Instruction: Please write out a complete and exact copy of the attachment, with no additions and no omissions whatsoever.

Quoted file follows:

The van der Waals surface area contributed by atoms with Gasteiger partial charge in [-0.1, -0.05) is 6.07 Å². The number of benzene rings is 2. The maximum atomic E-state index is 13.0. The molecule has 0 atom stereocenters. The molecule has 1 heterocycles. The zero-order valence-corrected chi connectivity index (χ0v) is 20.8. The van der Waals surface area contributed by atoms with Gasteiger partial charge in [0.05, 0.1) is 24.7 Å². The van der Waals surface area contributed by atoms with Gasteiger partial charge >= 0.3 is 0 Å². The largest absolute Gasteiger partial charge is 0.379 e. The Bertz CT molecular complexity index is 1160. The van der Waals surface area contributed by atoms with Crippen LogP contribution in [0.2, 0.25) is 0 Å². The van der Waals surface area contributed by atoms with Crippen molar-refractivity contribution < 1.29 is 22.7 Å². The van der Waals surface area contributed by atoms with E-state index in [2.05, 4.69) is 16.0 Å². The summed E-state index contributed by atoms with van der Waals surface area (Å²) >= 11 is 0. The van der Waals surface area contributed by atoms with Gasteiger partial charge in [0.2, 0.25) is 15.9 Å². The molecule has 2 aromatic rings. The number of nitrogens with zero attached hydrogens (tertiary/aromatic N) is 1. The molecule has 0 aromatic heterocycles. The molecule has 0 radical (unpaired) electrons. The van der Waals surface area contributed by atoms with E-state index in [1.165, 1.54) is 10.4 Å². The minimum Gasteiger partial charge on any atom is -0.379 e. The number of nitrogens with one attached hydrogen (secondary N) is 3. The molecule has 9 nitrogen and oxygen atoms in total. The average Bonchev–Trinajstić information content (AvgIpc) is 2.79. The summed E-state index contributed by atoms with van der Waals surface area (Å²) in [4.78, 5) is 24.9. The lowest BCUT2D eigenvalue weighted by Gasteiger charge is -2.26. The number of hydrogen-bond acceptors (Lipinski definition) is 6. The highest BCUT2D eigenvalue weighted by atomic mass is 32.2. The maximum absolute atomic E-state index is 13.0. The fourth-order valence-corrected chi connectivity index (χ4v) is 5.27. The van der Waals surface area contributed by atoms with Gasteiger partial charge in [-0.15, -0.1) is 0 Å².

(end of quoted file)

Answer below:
The van der Waals surface area contributed by atoms with Gasteiger partial charge in [-0.1, -0.05) is 6.07 Å². The number of benzene rings is 2. The maximum atomic E-state index is 13.0. The molecule has 0 atom stereocenters. The molecule has 1 heterocycles. The zero-order valence-corrected chi connectivity index (χ0v) is 20.8. The van der Waals surface area contributed by atoms with Gasteiger partial charge in [0.05, 0.1) is 24.7 Å². The van der Waals surface area contributed by atoms with Gasteiger partial charge >= 0.3 is 0 Å². The largest absolute Gasteiger partial charge is 0.379 e. The Bertz CT molecular complexity index is 1160. The van der Waals surface area contributed by atoms with Crippen LogP contribution in [0.2, 0.25) is 0 Å². The van der Waals surface area contributed by atoms with Crippen molar-refractivity contribution < 1.29 is 22.7 Å². The van der Waals surface area contributed by atoms with E-state index in [2.05, 4.69) is 16.0 Å². The summed E-state index contributed by atoms with van der Waals surface area (Å²) >= 11 is 0. The van der Waals surface area contributed by atoms with Gasteiger partial charge in [0.2, 0.25) is 15.9 Å². The molecule has 2 aromatic rings. The number of nitrogens with zero attached hydrogens (tertiary/aromatic N) is 1. The molecule has 0 aromatic heterocycles. The molecule has 0 radical (unpaired) electrons. The van der Waals surface area contributed by atoms with E-state index in [1.165, 1.54) is 10.4 Å². The minimum Gasteiger partial charge on any atom is -0.379 e. The number of nitrogens with one attached hydrogen (secondary N) is 3. The molecule has 9 nitrogen and oxygen atoms in total. The average Bonchev–Trinajstić information content (AvgIpc) is 2.79. The summed E-state index contributed by atoms with van der Waals surface area (Å²) in [4.78, 5) is 24.9. The lowest BCUT2D eigenvalue weighted by Gasteiger charge is -2.26. The number of hydrogen-bond acceptors (Lipinski definition) is 6. The highest BCUT2D eigenvalue weighted by atomic mass is 32.2. The maximum absolute atomic E-state index is 13.0. The fourth-order valence-corrected chi connectivity index (χ4v) is 5.27. The van der Waals surface area contributed by atoms with Gasteiger partial charge in [-0.15, -0.1) is 0 Å².